TUCSON, Ariz. — A proposed Arizona State Senate bill would allow sexual assault victims to apply for an order of protection against their attacker, no matter their situation.
If passed, SB1250 would give sexual assault victims the chance to file a legal order of protection against their attacker.
State Senator Victoria Steele, who is the primary sponsor of the bill, said this bill bridges a gap in the current state law.
"This would keep someone who has raped you from having access to you say at work or at school or from coming into your house or even coming near a relative or someone in your family," Steele said.
Under the current law, in order for victims to get a restraining order they have to have had an intimate relationship with their attacker, prior to the attack. This could be a boyfriend or girlfriend.
The law also states they would have to prove multiple instances of harassment.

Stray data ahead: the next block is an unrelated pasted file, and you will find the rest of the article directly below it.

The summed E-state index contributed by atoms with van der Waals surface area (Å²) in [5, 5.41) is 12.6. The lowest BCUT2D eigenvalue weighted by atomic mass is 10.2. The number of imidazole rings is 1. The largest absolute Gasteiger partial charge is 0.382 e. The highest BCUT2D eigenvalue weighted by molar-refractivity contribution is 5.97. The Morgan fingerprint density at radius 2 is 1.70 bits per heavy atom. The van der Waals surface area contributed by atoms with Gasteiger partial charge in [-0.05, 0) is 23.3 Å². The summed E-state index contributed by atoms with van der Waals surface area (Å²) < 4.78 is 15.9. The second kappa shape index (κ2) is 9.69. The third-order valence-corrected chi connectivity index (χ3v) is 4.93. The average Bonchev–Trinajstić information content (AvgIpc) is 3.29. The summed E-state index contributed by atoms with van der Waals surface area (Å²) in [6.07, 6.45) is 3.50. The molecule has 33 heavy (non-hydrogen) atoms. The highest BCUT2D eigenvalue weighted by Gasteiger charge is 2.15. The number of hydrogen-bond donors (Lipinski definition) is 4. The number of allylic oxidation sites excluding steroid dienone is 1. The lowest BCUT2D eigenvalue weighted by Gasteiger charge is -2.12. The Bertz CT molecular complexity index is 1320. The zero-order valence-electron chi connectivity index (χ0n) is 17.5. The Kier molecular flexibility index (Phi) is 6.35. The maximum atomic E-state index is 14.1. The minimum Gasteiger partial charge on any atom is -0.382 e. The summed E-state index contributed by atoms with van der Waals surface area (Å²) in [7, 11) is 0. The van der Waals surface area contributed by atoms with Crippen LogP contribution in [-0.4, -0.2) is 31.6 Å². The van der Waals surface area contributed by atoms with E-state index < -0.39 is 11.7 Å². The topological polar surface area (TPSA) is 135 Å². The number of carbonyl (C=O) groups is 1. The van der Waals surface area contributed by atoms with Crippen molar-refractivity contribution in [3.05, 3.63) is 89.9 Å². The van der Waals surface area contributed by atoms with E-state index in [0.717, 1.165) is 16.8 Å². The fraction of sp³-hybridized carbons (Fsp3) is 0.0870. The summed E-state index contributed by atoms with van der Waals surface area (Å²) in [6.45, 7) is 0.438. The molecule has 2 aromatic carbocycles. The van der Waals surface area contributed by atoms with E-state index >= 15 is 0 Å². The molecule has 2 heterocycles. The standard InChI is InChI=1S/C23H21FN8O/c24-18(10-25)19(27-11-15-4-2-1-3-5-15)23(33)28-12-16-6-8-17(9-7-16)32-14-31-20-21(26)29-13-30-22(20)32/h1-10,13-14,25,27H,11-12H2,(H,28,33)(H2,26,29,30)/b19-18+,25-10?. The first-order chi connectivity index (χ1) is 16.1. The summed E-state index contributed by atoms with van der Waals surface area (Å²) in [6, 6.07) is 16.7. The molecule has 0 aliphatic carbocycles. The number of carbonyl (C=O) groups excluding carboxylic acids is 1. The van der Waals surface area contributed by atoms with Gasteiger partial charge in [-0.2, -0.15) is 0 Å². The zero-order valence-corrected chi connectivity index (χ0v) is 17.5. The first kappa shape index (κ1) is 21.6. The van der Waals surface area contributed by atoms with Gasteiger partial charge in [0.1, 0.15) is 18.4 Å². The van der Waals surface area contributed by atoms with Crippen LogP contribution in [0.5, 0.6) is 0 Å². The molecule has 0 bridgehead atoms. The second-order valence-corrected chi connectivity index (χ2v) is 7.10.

This means sexual assault victims can't claim harassment if it only happened once.
"Prior to this it could be possible for someone who is a victim of sexual assault to get an injunction against harassment if they could show that there was a pattern of harassing conduct that the sexual assault might have been part of," Bureau Chief for the Pima County Attorney's Office Alan Goodwin said.
He also said this new bill would allow victims to keep their address confidential and make law enforcement serve the paperwork to the defendant. This keeps the victim from having to encounter their attacker.
Not everyone thinks this change is a good idea.
"SB1250 trivializes sexual assault by making a restraining order into a civil, rather than a criminal matter," Charles Heller with the Arizona Citizen's Defense Leagues said. "the Arizona Citizen Defense Leagues believes that sexual assault should be vigorously prosecuted. 1250 does nothing to protect anyone."
A representative for The center against sexual assault or SACASA said this is still a step forward for victims.
"It's an opportunity to put power back in the hands of survivors," katlyn Monje, SACASA Supervisor, said. "It gives them a chance -- again that viable legal option -- to say I can do something about this, while giving them an opportunity to really live their daily life, without more disruption into it."
It has already overwhelming past in the Arizona Senate, and is just waiting for approval from the house.